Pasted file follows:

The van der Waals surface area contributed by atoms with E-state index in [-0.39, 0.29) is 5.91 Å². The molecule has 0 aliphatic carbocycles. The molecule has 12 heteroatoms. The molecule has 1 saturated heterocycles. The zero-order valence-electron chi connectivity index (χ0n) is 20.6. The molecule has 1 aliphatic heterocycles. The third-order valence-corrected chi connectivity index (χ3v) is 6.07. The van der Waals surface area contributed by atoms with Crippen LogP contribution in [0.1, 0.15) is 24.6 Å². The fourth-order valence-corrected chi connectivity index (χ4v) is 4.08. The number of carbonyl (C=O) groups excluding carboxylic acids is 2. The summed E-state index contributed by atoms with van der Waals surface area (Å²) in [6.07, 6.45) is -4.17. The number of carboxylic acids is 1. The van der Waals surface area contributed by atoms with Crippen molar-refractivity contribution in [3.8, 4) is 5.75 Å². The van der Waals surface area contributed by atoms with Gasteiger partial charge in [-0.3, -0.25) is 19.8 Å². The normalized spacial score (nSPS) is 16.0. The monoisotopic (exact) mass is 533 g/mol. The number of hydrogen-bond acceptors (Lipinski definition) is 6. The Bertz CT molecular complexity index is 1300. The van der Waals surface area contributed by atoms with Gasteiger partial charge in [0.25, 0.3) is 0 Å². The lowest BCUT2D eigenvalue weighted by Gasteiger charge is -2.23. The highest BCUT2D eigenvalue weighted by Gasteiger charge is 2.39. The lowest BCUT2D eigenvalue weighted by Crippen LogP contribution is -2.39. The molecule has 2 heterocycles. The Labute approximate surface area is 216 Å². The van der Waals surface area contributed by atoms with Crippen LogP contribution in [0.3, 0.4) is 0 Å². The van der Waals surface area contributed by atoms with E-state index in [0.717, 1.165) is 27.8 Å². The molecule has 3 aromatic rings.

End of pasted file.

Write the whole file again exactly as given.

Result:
The van der Waals surface area contributed by atoms with E-state index in [-0.39, 0.29) is 5.91 Å². The molecule has 0 aliphatic carbocycles. The molecule has 12 heteroatoms. The molecule has 1 saturated heterocycles. The zero-order valence-electron chi connectivity index (χ0n) is 20.6. The molecule has 1 aliphatic heterocycles. The third-order valence-corrected chi connectivity index (χ3v) is 6.07. The van der Waals surface area contributed by atoms with Crippen LogP contribution in [0.1, 0.15) is 24.6 Å². The fourth-order valence-corrected chi connectivity index (χ4v) is 4.08. The number of carbonyl (C=O) groups excluding carboxylic acids is 2. The summed E-state index contributed by atoms with van der Waals surface area (Å²) in [6.07, 6.45) is -4.17. The number of carboxylic acids is 1. The van der Waals surface area contributed by atoms with Crippen molar-refractivity contribution in [3.8, 4) is 5.75 Å². The van der Waals surface area contributed by atoms with Gasteiger partial charge in [-0.3, -0.25) is 19.8 Å². The normalized spacial score (nSPS) is 16.0. The monoisotopic (exact) mass is 533 g/mol. The number of hydrogen-bond acceptors (Lipinski definition) is 6. The Bertz CT molecular complexity index is 1300. The van der Waals surface area contributed by atoms with Gasteiger partial charge in [0.25, 0.3) is 0 Å². The lowest BCUT2D eigenvalue weighted by Gasteiger charge is -2.23. The highest BCUT2D eigenvalue weighted by Gasteiger charge is 2.39. The lowest BCUT2D eigenvalue weighted by Crippen LogP contribution is -2.39. The molecule has 2 heterocycles. The Labute approximate surface area is 216 Å². The van der Waals surface area contributed by atoms with Crippen LogP contribution in [0.3, 0.4) is 0 Å². The van der Waals surface area contributed by atoms with E-state index in [0.717, 1.165) is 27.8 Å². The molecule has 3 aromatic rings.